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Family Health Author: Staff Editor Last Updated: May 29, 2014 - 2:40:13 PM



Pennsylvania Physicians Provide Health Care Tips to Enjoy a Safe Summer

By Staff Editor
May 29, 2014 - 2:32:02 PM



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(HealthNewsDigest.com) - Harrisburg, PA - May 29 - The final school bells of the academic year are ringing, sending students from kindergarten through high school home for the summer. Time for camps, outdoor activities, and maybe a summer job. With the right plan and safety precautions, everyone - both students and parents - can enjoy a wonderful summer break.  But what are some of those precautions parents should consider if they want to avoid a misfortune? According to Pennsylvania physicians, a few easy things parents can do can make a difference.

First things first With many children off to camps, or being watched by grandparents or other relatives, Bruce A. MacLeod, MD, president of the Pennsylvania Medical Society and an emergency medicine physician from Pittsburgh, suggests parents provide the caregiver with a medical consent card, such as ones available via download for free from the Pennsylvania Medical Society.  "For parents who will be relying on others to watch their child over the summer, they may want to make sure to have medical consent paperwork completed," says Dr. MacLeod. "In an emergency, this could help health care providers with background information on the child and expedite care." According to Dr. MacLeod, a medical consent form should provide information on the child such as any allergies, current medications, or known medical conditions.  The parents' contact information should also be included as well as insurance information.  Medical consent forms can also provide authorized caregivers to make emergency medical care decisions on behalf of the parent should the parent not be reachable. "Just a little information can make a big difference," Dr. MacLeod says.

Camps and Separation While most school-age children view going away to camp as an adventure, some may find it to be a scary thought as separation from parents may cause homesickness. "Homesickness is common," says Shivkumar S. Hatti, MD, MBA, president of thePennsylvania Psychiatric Society who practices psychiatry in Media, Pa.  "It's normal for a child to feel some degree of homesickness when they're away from mom and dad, particularly if they've never been away before." Dr. Hatti suggests that parents not give their child an easy way out if that's the case. "Parents are often tempted to tell their children they'll bring them home if they're not enjoying being away. But doing so will make them less likely to stick around, even if they're having a great time," Dr. Hatti says.  "Camp counselors are trained to know how to handle them. If there is a serious problem, they'll contact you if they feel your child should come home." Dr. Hatti recommends a test run first, such as a sleepover at a friend's house.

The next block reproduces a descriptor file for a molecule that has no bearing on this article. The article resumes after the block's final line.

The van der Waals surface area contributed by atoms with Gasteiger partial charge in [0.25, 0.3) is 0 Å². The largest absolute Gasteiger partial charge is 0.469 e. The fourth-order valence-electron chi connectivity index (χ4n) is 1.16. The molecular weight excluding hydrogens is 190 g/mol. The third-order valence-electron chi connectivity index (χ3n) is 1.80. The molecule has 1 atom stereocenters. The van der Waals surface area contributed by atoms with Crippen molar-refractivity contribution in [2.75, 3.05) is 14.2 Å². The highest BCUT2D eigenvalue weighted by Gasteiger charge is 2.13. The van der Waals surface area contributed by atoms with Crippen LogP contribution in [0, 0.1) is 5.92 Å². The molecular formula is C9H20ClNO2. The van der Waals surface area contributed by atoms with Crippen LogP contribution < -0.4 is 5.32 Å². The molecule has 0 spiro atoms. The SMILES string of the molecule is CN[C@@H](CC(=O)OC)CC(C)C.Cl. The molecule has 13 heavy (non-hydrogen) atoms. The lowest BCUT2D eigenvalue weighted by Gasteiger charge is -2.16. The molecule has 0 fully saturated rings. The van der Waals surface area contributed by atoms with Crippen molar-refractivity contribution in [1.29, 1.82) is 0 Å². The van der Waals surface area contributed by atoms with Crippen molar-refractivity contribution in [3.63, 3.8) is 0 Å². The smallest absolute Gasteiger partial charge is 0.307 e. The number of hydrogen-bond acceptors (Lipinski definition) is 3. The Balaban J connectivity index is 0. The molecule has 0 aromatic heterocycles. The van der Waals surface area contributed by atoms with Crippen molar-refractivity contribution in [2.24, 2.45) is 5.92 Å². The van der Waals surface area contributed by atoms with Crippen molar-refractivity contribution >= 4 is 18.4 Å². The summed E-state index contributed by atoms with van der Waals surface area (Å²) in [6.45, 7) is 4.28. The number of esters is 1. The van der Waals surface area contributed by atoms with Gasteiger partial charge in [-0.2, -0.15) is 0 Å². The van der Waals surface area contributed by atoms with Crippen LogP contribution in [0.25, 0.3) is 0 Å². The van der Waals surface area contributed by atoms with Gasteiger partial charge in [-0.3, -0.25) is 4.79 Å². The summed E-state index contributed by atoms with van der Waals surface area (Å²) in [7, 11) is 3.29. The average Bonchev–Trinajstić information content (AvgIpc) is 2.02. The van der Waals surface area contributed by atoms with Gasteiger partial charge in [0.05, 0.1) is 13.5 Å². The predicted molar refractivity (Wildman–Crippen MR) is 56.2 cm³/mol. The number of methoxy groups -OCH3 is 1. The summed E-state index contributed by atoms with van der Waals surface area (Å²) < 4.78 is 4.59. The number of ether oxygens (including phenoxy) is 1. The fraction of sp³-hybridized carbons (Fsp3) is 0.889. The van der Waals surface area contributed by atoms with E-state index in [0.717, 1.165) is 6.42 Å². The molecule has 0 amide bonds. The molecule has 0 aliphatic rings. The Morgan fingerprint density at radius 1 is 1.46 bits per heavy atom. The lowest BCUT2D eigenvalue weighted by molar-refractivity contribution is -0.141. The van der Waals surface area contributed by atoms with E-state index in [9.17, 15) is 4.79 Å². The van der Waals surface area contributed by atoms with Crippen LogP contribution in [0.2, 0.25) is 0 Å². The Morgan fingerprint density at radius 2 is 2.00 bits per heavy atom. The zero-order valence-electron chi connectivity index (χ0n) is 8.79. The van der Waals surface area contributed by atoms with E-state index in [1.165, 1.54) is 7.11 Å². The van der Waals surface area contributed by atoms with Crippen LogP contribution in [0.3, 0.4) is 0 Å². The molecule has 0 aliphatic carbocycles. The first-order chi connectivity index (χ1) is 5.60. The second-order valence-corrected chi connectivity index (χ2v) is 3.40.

Recognize (and avoid) heat stroke. No sweat! The first sign of dangerous heat stroke can be just that - no sweat. As the temperature rises, your body's natural cooling mechanism, sweat, evaporates and helps to cool your body. But on those hot, humid cut-the-air-with-a knife days, evaporation is slowed and your body may not be able to keep itself cool.           "The best defense against any heat-related illness is prevention. Be extra careful when the heat index is 90 degrees or above. Always have your child drink plenty of water when the heat index is high and avoid caffeine.  If your child must be outdoors for sports or maybe a summer job, they should take frequent breaks inside or in the shade," says Allen Nussbaum, MD, president of the Pennsylvania Chapter of the American Academy of Pediatrics.  "Schedule breaks every 10 to 15 minutes during any activity that lasts longer than one hour." "If you take precautions and know the warning signs, you generally can prevent heat stroke." Dr. Nussbaum, who practices in York, Pa., suggests paying close attention to the following warning signs:

  • Flushed, moist skin
  • Fatigue, weakness
  • Dizzy or nauseous
  • Sweating profusely
  • Rapid pulse
  • Fast, shallow breathing
  • Muscle weakness or cramps

"These are signs that your child or anyone experiencing them should get out of the heat quickly and rest in a cool, shady place. Drink plenty of water or other fluids containing sugar and salt. If your child doesn't feel better within 30 minutes, contact your doctor. If heat exhaustion isn't treated, it can progress to heat stroke," explains Dr. Nussbaum. In addition, Dr. Nussbaum says to seek treatment immediately if any of these warning signs are present:

  • Skin that feels hot and dry, but not sweaty
  • Confusion or loss of consciousness
  • Throbbing headache
  • Frequent vomiting
  • Shortness of breath or trouble breathing

"If you suspect heat stroke, don't waste time.  Simply call 911 immediately," Dr. Nussbaum says. "While waiting for emergency personnel, move the victim to a cooler location, remove heavy clothing, fan the body and wet it down with a cool sponge or cloth, and encourage the individual to drink cool fluids."